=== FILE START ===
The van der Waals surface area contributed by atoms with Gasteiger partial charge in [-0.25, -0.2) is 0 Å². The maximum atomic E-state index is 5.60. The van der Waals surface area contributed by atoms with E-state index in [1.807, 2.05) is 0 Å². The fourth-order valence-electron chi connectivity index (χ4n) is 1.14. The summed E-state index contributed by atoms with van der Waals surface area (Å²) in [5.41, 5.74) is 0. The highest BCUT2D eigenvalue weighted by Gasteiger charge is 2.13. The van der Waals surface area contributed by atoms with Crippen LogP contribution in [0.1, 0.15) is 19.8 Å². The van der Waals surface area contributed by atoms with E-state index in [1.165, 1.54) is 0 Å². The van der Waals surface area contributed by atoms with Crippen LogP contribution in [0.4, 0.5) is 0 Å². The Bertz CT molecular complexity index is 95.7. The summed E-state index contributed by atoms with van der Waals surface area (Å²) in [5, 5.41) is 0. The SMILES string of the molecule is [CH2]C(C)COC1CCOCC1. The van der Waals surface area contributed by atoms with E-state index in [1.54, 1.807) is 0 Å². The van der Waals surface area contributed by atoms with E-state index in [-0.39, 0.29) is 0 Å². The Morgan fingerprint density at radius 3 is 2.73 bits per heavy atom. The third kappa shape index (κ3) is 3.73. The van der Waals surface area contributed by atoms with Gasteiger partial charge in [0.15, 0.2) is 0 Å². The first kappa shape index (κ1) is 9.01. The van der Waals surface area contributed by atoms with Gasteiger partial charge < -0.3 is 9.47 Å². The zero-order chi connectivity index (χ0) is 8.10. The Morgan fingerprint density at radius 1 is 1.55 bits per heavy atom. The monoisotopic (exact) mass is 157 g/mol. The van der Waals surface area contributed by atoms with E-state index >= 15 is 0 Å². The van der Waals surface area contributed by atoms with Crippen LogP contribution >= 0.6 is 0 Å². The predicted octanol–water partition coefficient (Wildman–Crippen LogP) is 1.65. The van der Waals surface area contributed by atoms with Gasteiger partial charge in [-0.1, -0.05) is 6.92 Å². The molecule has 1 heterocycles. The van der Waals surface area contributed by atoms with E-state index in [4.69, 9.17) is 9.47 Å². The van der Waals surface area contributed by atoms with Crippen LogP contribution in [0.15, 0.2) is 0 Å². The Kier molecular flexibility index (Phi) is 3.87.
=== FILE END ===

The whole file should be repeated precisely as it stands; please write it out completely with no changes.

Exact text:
The van der Waals surface area contributed by atoms with Gasteiger partial charge in [-0.25, -0.2) is 0 Å². The maximum atomic E-state index is 5.60. The van der Waals surface area contributed by atoms with E-state index in [1.807, 2.05) is 0 Å². The fourth-order valence-electron chi connectivity index (χ4n) is 1.14. The summed E-state index contributed by atoms with van der Waals surface area (Å²) in [5.41, 5.74) is 0. The highest BCUT2D eigenvalue weighted by Gasteiger charge is 2.13. The van der Waals surface area contributed by atoms with Crippen LogP contribution in [0.1, 0.15) is 19.8 Å². The van der Waals surface area contributed by atoms with E-state index in [1.165, 1.54) is 0 Å². The van der Waals surface area contributed by atoms with Crippen LogP contribution in [0.4, 0.5) is 0 Å². The Bertz CT molecular complexity index is 95.7. The summed E-state index contributed by atoms with van der Waals surface area (Å²) in [5, 5.41) is 0. The SMILES string of the molecule is [CH2]C(C)COC1CCOCC1. The van der Waals surface area contributed by atoms with E-state index in [1.54, 1.807) is 0 Å². The van der Waals surface area contributed by atoms with E-state index in [-0.39, 0.29) is 0 Å². The Morgan fingerprint density at radius 3 is 2.73 bits per heavy atom. The third kappa shape index (κ3) is 3.73. The van der Waals surface area contributed by atoms with Gasteiger partial charge in [0.15, 0.2) is 0 Å². The first kappa shape index (κ1) is 9.01. The van der Waals surface area contributed by atoms with Gasteiger partial charge < -0.3 is 9.47 Å². The zero-order chi connectivity index (χ0) is 8.10. The Morgan fingerprint density at radius 1 is 1.55 bits per heavy atom. The monoisotopic (exact) mass is 157 g/mol. The van der Waals surface area contributed by atoms with E-state index >= 15 is 0 Å². The van der Waals surface area contributed by atoms with Crippen LogP contribution >= 0.6 is 0 Å². The predicted octanol–water partition coefficient (Wildman–Crippen LogP) is 1.65. The van der Waals surface area contributed by atoms with Gasteiger partial charge in [-0.1, -0.05) is 6.92 Å². The molecule has 1 heterocycles. The van der Waals surface area contributed by atoms with E-state index in [4.69, 9.17) is 9.47 Å². The van der Waals surface area contributed by atoms with Crippen LogP contribution in [0.15, 0.2) is 0 Å². The Kier molecular flexibility index (Phi) is 3.87.